Louise thought the best way to start was with Thelma’s least favorite thing – the numbers. For Louise, numbers told the most accurate story of a business. She found comfort and insight in seeing those same reports that left Thelma bewildered. Numbers were a map that told you where you were, where you needed to go, and how to get there. You just had to know how to read it.
Thelma enjoyed talking about her business with Louise, whose approach seemed both aspirational and analytical. She wasn’t the first business coach Thelma had ever spoken with, but was the first she’d really clicked with. She decided to see where this partnership could lead.
Louise had Thelma send her every financial report, every spreadsheet, every profit and loss statement. As she read through them, a clear picture emerged.
At their next meeting, they went through the numbers. Louise translated those numbers into words that showed Thelma how she could take her business to the next level. She would need to restructure and build out her team, and hire people whose expertise could make Thelma a more effective CEO.
Thelma was resistant. It seemed risky. Her company wasn’t ready yet. Hiring more people would increase her own burden.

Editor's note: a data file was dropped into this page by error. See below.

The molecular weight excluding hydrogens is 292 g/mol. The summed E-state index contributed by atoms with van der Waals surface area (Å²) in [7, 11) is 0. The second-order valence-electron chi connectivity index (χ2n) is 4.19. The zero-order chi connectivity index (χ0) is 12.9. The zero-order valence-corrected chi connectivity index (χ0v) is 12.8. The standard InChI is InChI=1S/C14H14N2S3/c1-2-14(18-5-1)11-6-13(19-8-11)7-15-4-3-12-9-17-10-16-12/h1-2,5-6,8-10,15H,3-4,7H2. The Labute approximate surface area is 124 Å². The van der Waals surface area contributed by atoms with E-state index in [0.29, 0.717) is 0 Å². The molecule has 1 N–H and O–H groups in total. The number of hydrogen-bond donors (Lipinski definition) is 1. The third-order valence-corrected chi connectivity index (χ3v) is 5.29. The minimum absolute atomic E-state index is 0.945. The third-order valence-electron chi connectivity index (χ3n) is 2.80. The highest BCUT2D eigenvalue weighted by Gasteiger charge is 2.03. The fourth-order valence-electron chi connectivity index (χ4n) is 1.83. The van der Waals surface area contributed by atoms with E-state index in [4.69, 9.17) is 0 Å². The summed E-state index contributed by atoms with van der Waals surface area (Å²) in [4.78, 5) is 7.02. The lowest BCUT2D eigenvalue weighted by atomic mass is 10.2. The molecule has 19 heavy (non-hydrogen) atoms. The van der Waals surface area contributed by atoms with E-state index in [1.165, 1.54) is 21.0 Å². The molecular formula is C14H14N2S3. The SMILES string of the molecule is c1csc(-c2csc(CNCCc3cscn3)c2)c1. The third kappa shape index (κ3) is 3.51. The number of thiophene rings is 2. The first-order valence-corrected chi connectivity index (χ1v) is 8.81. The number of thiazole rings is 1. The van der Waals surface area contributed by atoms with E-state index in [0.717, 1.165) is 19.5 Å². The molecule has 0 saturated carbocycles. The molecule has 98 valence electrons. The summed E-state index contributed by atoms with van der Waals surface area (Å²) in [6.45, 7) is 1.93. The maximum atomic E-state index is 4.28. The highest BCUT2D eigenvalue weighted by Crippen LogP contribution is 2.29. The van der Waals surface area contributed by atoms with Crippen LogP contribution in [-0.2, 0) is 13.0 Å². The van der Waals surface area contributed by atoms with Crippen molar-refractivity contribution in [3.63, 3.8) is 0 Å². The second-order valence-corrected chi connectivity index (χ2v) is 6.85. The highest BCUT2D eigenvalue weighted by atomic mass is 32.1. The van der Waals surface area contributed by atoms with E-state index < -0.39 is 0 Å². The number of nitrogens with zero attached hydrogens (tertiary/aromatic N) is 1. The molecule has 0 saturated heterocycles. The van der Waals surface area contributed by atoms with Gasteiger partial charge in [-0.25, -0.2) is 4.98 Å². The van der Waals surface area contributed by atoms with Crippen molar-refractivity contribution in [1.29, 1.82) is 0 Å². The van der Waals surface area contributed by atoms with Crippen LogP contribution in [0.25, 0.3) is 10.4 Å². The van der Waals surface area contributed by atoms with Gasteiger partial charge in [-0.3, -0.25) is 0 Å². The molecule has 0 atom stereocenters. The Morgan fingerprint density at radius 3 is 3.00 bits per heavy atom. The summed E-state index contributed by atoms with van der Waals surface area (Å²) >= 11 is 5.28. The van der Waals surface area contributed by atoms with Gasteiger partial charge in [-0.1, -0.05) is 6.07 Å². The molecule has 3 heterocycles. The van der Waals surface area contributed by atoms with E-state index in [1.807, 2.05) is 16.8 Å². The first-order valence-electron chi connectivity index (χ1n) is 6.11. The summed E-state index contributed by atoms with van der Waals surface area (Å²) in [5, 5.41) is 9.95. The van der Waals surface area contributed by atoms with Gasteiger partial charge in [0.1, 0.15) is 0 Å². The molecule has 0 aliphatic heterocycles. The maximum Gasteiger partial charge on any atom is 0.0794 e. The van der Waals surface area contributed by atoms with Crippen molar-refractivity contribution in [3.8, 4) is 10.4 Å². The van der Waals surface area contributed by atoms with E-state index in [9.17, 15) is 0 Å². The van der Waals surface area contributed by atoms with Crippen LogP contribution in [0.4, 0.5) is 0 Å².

Louise told her about Henry Ford. As one of the world’s most influential industrialists, Ford couldn’t do a lot of things needed to run and grow his business, but surrounded himself with experts who could. Like an orchestra conductor, he knew that the secret to large-scale success was a team of talented people.
Convinced, Thelma began to scale up her company. As her business grew there were new challenges, and new hires to face them.
After Louise had helped Thelma become comfortable with the numbers, it was time to go deeper into this work. Thelma would need someone who could set up a better bookkeeping system, identify profit leaks, and devise customized metrics that would give Thelma a stronger grasp on her business operations. She needed someone who could help her to master her cash flow in a way that would make the next logical steps evident. She knew the perfect person to introduce Thelma to:
“Hi Thelma. As we discussed, now is the time for you to start working with a CFO who can offer a more sophisticated approach to your financials. I want to introduce you to a CFO I’ve worked with. Her name is also Louise, but you can never know too many Louises. Right! Anyways, happy connecting”
Road Trip To Success!
While our Thelma and Louise (and Louise) did not drive through the desert and off a cliff – again, that’s a different story altogether – after a few months of working with the CFO, Thelma gained a new sense of freedom and control as her business grew. She finally understood that seeking help was not a weakness but a strength. Stepping out of her comfort zone was the first step to help her feel less isolated.
Thelma sat down at her desk and asked Alexa to play her some music. Johnny Nash came on with “I Can See Clearly Now.” Thelma brought up the numbers without fear, certain it was going to be a bright, bright sunshiny day.
Need a part-time CFO to help you befriend your numbers? Dashboard can help. Need a business coach to help you grow your business? Ivy Slater of Slater Success could be the one you’re looking for. And thank you Ivy for your help in fleshing out the story of Thelma and Louise.
Carol Soman CPA
CHIEF EXECUTIVE OFFICER